Mindi, You always seem to post something at the right time, that I can apply to our household. I was just talking to a fellow mom, about this over the weekend! Thank you for sharing, heading to the store now…

  2. says

    I love this post. I’ve also read that there’s no research based evidence that supports/refutes that pacifiers/sippy cups/bottles cause speech sound disorders, but I have heard it in my life with kids on bottles or pacis too long. Braden’s been on a straw sippy since before he was 1 and an open cup at the table since just before he turned 2. One of my BIGGEST parenting pet peeves is toddlers with bottles. I just do NOT get it and IMHO it is so bad for their speech and dental/oral development. I’d never say that to a mom, but it just drives me bananas!
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    • says

      Yay B!! Your super on top of him and his skills so I am not surprised! :) Oh it drives me nuts when 3 and 4 year olds are still using a bottle! Really??!?! How or why is this ok to some parents??

    • Brittney says

      My twins just turned two yesterday, and they are still on bottles. My son cannot put his mouth around anything else, believe me I tried, and if I only give him a bottle my daughter will come and take it from him, and then its a huge fight and we have very upset twins. Maybe you shouldn’t judge how other people parent their children.

  3. says

    wow, this is super interesting. i have a friend who’s a speech therapist and she was giving me tons of play strategies to use to promote language development. i think posts on that (once you’ve wrapped up straw and sippy cups) would be really helpful from your perspective as a speech therapist as well!
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  4. says

    oh i love reading these things because… NOT ONE OF MY 4 KIDS EVER DRANK FROM A SIPPY CUP and i always secretly felt like they were better for it. we went from nursing to a cup and/straw. we had a lot of messes while learning that art… but it was always water and an easy clean up. i think that sippy cups are a curse to unsuspecting parents. they think that a sippy cup won’t spill, so “YAY!”. BULL. that sippy cup will drip little tiny drips of milk/juice all over your floors when your child throws/drops it all day long. how about, when we want a drink we come to the kitchen and ask for one. then… we will drink it there and head back out to the rest of the house to play… without a drink in our hand!!!

    this has NOTHING to do with speech at all. i know. but… my kids are INCREDIBLE talkers from an early stage.

    wait, i just realized something. my youngest who is 2.5, can’t say his arrrrs… and i’ve allowed him to use a bottle (for milk once a day) for WAY too long. wondering, wondering, wondering… on the other hand he drinks from cups and straws like a pro.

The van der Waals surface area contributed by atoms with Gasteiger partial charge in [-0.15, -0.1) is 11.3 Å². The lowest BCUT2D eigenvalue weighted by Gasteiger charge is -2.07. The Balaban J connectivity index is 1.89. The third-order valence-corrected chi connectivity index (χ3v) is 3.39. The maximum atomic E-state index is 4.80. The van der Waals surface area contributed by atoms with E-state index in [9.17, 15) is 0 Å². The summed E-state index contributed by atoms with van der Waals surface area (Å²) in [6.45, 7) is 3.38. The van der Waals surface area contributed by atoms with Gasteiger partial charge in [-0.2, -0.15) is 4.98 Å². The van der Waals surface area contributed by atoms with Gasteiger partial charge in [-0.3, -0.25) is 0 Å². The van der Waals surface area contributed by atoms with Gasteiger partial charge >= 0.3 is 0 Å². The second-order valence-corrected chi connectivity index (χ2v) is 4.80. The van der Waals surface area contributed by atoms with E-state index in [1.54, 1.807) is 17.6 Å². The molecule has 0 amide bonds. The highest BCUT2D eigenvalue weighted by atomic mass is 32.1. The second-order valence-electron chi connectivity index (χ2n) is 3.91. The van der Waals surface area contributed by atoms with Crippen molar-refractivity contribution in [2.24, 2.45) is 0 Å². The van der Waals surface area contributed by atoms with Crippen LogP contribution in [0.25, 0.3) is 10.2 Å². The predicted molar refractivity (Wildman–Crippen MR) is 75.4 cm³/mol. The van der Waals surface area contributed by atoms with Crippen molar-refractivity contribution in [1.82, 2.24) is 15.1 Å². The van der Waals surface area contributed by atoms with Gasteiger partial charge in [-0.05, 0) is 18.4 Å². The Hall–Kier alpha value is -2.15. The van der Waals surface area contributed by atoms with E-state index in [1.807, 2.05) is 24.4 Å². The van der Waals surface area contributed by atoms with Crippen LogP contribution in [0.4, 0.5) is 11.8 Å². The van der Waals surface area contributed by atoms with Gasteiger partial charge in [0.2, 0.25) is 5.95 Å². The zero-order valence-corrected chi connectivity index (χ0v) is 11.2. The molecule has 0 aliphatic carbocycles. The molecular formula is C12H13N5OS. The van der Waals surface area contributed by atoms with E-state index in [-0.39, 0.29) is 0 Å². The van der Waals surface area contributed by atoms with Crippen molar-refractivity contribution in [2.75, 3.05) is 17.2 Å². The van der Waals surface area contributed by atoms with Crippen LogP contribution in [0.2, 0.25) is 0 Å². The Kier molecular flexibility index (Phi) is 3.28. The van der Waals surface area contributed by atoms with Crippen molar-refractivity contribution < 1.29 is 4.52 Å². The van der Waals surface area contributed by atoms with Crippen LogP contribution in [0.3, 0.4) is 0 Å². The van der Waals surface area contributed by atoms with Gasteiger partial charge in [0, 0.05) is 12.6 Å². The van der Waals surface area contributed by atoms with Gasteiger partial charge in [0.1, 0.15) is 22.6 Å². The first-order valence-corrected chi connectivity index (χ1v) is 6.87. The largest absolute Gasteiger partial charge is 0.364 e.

anyway, this is a novel-length comment. sorry :-)

    have a great easter morning!

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  5. Jamie Maier says

    So glad I found this article you wrote! My daughter has been drinking from a straw since she was between 3-4 months old (water only) as she was still breast fed but I had several people tell me ow bad a straw was but they couldn’t tell me why! Nice to hear that not only is it pt bad but that it is actually good for oral strength! Thank you.

  6. Kimberly Santana says

    Hi there! This was such an insightful post! I’ve been running in circles between specialists with my 7 month old! We first noticed an issue when we started purees at 5 and a half months and my daughter was gagging and vomiting. She also has reflux so we started at the GI who requested a swallow study. Then we tried the ENT who did a scope. I’ve asked twice for a referral to a feeding specialist/ oral motor eval and our pediatrician doesn’t seem to think it’s necessary. She’s refusing a bottle and has stopped sucking on a pacifier. When she eats so pushes her tongue out and won’t open her mouth to accept a spoon properly. She had a tongue tie that we got revised so I can’t help but think it’s a tongue/oral motor issue. At this point, we’re starting a straw cup with breastmilk so I can return to work (hopefully). Thank you for pointing out a few cups to try! I feel like I’ve tried them all!! I’m at a loss and this gave me a renewed sense of hope that we’ll make progress soon! Fingers crossed.

    • says

      She is still super young in terms of oral motor development. Forward tongue thrust motion you mentioned typically begins to dissappear at 6 months but every baby is different. It can hang on for at least 9 months in other babies. I would recommend continuing to let her explore textures, teething rings, perhaps putting different flavor foods on teething rings and helping her gently bring to her mouth. At any sign of displeasure (gagging) pull back and let her take the lead. She may have some oral sensitivity since she has some negative experiences (tongue tie revision), but again it’s a bit too early to fully determine that. Babies will sense that you are stressed about their eating/feeding, so that will not help them feel at ease. I would recommend trying to let her take the lead fully. Is she breastfed? I have had several friends whose baby never took to a bottle or pacifier, yet mom worked. They ended up reverse cycling (eating multiple times at night to make up for missed calories during the day). I recommend the resource for that topic.

  7. Vanessa says

    Hi mindi,

    I am transitioning my 4 yr old to drinking her milk from a cup. She has been well aquainted with cups since she was 16 months old, but still enjoys the convenience of a bottle. Are straws ok at her age for a bit, or better to bypass them altogether ?